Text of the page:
The cost of carrying out an environmental impact assessment can be a significant part of the development and design costs of the development project. In a remarkable way, EIA costs are difficult to predict at the start of the project. This uncertainty is mainly due to the initial lack of knowledge of the environmental state of the development site. As the project progresses, your site's knowledge is gradually increasing and new costs may arise, while certain risks may be reduced. Particularly in the current economic context, the costs and risks of environmental impact assessment should be clearly understood in the early stages of the project
The first step in cost-effective cost management of environmental impact assessment is to conduct a thorough environmental impact assessment. The results of the study on environmental impact assessment should clearly understand basic site characteristics and likely environmental risks and sensitivities. It should also contain a clear program of how to address the issues identified in the further environmental impact assessment.
After careful environmental impact assessment, they remain uncertain. However, these uncertainties are more manageable. For example, when studying the environmental impact study, it was found that important archeological finds were not observed in the wider area. The next step is to perform a geophysical on-site survey. Depending on the results of the survey, a digestive examination may be required.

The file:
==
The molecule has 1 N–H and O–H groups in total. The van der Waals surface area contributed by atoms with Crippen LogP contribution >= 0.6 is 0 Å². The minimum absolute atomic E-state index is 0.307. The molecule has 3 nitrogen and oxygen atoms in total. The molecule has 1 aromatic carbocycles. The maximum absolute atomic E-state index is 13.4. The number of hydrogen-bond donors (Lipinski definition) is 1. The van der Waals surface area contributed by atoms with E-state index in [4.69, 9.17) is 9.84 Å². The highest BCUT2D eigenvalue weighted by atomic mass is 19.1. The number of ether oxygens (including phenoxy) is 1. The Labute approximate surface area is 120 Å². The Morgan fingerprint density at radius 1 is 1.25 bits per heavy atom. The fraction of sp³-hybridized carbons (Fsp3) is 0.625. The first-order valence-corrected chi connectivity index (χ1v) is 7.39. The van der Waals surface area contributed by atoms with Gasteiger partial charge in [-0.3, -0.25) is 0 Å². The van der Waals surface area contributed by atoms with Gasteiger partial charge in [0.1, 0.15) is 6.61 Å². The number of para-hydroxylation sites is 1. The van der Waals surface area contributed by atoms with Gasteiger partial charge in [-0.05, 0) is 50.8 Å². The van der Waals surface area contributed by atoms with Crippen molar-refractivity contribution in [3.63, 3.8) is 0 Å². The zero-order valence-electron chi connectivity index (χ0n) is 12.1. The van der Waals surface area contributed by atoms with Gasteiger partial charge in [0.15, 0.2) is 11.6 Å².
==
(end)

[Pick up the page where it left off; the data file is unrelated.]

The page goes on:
There are three uncertainties that determine the ultimate cost of archaeological work as part of an environmental impact assessment. Firstly, there is uncertainty about the exact cost of the geophysical survey. The margin of error should be relatively small as it is a fairly specific activity. The second uncertainty is whether the results of the survey indicate the need for further work or not. This is a yes or no problem where uncertainty concerns the chances of further work being needed. Finally, the third uncertainty is related to the cost of the intervention.
The Monte Carlo cost estimation system is ideally suited to addressing such uncertainties. The results of the Monte Carlo cost accounting system are usually a set of potential project costs, with the likelihood that some of these costs can not be exceeded. Thus, the combination of stringent environmental impact assessment and Monte Carlo cost estimation techniques are a key tool for cost-effective environmental impact assessment.
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